“We especially need imagination in science. It is not all mathematics, nor all logic, but it is somewhat beauty and poetry.” –Maria Mitchell
Mitchell was a central figure on the Vassar faculty for 23 years. Several of her students went on to successful careers in astronomy, including Antonia Maury, Mary Whitney, and Christine Ladd Franklin. When she announced her retirement, in 1888, colleagues, alumnae, and students begged her to continue in residence at Vassar, but she chose to return to Massachusetts to live with family in the city of Lynn. She died the next year and was interred in Prospect Hill Cemetery on Nantucket.
By the end of the 19th century, myriad stars of the night sky had been identified. Edward C. Pickering, director of the Harvard College Observatory, recognized the need to organize and map the hundreds of thousands of stars according to their photographic magnitude. In 1896, he hired a precocious young woman named Annie Jump Cannon to assist him, jump starting, as it were, the career of one of America’s foremost women astronomers.
Annie Jump Cannon (Photo credit: Wikimedia Commons)
The daughter of a Delaware shipbuilder and politician, Cannon enjoyed a conventional education for American children of the time – or at least those from prosperous families. Her mother taught her the constellations and encouraged her to pursue studies in mathematics and the sciences. She was an outstanding student at Wilmington Conference Academy (now Wesley College), in Dover, and was admitted to Wellesley College, from which she graduated with a degree in physics, in 1884.
After college, Annie became highly skilled in photography, a craft that would be of great use in her later career as an astronomer. A number of her photos from a sojourn in Spain were published in a pamphlet entitled “In the Footsteps of Columbus” that was distributed at Chicago’s Columbian Exposition, in 1893.
After her mother died, in 1894, Cannon was hired to the faculty of Wellesley as a physics instructor. She took the opportunity also to enroll as a special student at Radcliffe College, which gave her access to Harvard University’s superior telescope. Soon, Edward Pickering knocked on her door, and her exemplary career was launched.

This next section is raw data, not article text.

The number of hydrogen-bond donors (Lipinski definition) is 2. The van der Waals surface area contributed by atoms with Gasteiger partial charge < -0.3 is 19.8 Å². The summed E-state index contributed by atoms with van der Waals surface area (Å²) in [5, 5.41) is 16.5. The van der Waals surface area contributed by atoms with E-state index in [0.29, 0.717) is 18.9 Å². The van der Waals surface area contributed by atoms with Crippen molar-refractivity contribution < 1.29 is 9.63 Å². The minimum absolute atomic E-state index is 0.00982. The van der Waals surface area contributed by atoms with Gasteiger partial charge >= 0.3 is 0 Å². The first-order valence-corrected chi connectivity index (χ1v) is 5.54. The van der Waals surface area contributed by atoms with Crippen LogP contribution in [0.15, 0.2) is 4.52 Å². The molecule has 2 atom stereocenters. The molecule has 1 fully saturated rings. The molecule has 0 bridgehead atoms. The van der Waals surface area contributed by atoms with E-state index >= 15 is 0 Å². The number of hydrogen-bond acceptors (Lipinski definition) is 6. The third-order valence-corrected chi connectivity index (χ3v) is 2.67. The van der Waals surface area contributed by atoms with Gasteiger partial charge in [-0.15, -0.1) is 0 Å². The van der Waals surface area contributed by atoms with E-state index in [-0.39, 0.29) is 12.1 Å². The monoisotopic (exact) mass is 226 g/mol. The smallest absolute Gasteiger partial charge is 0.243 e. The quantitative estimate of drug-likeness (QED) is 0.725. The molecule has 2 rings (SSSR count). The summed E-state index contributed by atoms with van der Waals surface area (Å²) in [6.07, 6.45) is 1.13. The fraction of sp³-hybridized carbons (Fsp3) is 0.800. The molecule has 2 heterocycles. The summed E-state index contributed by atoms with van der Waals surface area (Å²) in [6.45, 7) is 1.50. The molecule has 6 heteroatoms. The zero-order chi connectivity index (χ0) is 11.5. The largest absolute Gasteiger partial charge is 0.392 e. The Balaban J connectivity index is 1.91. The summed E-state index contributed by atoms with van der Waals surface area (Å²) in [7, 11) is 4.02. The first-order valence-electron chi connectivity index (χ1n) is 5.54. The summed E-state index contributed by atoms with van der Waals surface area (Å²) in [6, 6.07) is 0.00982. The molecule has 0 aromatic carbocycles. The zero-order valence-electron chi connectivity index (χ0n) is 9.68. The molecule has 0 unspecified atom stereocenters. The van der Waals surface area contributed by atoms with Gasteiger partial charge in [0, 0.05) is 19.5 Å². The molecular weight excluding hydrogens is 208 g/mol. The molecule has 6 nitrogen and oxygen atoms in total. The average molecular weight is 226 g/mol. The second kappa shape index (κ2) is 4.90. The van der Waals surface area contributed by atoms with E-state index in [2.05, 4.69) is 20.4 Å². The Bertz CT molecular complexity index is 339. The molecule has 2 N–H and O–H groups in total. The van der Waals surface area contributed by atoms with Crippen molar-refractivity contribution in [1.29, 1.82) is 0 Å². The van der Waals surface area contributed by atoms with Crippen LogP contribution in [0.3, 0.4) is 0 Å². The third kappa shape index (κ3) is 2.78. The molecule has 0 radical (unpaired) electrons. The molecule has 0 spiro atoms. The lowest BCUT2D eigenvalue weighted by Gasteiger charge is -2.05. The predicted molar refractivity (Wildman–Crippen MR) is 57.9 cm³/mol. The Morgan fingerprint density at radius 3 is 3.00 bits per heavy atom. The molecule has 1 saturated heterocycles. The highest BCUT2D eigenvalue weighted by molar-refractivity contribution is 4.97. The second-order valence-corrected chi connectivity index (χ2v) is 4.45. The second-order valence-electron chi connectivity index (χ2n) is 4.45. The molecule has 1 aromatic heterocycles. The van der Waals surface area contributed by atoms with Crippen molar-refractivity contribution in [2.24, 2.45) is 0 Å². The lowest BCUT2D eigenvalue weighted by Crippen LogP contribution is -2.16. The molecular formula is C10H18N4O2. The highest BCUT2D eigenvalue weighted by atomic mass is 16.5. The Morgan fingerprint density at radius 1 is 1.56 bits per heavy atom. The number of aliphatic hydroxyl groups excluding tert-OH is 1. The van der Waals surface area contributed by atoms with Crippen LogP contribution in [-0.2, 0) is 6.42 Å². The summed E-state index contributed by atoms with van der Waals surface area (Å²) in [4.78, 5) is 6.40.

When Annie was brought on as one of “Pickering’s Women” at the Harvard Observatory, she set to work helping to complete the Henry Draper Catalogue of over 200,000 stars. Her particular area of focus in the project was stars of the Southern Hemisphere. Not only did she have a remarkable aptitude for quickly examining photographic plates (identifying as many as three stars per minute), but she also demonstrated an invaluable talent for negotiating solutions to disputes regarding methods of classification for the Draper Catalogue.
“Pickering’s Women” at the Harvard Observatory (Photo credit: Wikimedia Commons)
Cannon’s diplomatic efforts led to the adoption of a standardized classification system. Two of her Harvard Observatory colleagues, Williamina Fleming and Antonia Maury had devised separate systems (one alphabetical and the other Roman numeric) for classifying stellar spectra. Cannon combined and simplified the two approaches into a single system in which the spectra were recognized as representing stellar temperatures. Her system was first used in a catalogue of 1,112 stars published in 1901; the system is still in use by astronomers today.
Over more than 40 years as an astronomer, Cannon put her diplomatic skills to use many times. She also classified approximately 350,000 stars (more than any of her colleagues) and is credited with the discovery of over 300 variable stars, five novae, and one spectroscopic binary.
As Cannon’s contributions to astronomy piled one upon another over decades, so did the recognition she received from astronomical organizations and academic institutions. She was the first woman to receive an honorary degree from the University of Oxford, in 1925, and the first female officer of the American Astronomical Society. In 1931, Cannon was awarded the Henry Draper Medal by the National Academy of Sciences. Harvard finally appointed her to its senior faculty when she was named the William Cranch Bond Professor of Astronomy, in 1938, three years before she died.
Perhaps Cannon’s most enduring legacy stems from her willingness to act as a model for many women astronomers and her determination to help them gain greater acceptance in the field. In 1933, the American Astronomical Society established the Annie Jump Cannon Award to honor North American women for their contributions to the study of the stars. The Cannon Award has been received by 43 women, to date, and remains one of the most prestigious such prizes in astronomy.
Herschel, Somerville, Mitchell, Cannon – four trailblazing women astronomers whose names may one day be attached to space rovers or transports or telescopes that everyone will recognize, not just the nerdy aficionados of space exploration. But, even without having claimed those worldly distinctions (at least not yet), these women were models for the brainy and persistent female astronomers who are making their marks at space agencies and leading research universities around the world in the 21st century.
Women like Carolyn Porco who, since the 1980s, has been a leading imaging scientist on NASA missions exploring the Solar System; Jocelyn Bell Burnell who was first to observe a spinning neutron star, or pulsar, but was somehow overlooked when the Nobel Prize in Physics for the discovery was awarded to male colleagues in 1974; and Yale University’s Debra Fischer who, with colleagues, has discovered hundreds of exoplanets beyond the Solar System.
These and many other women are clearing the path for future generations of female astronomers. Who knows what wonders of the heavens they will discover?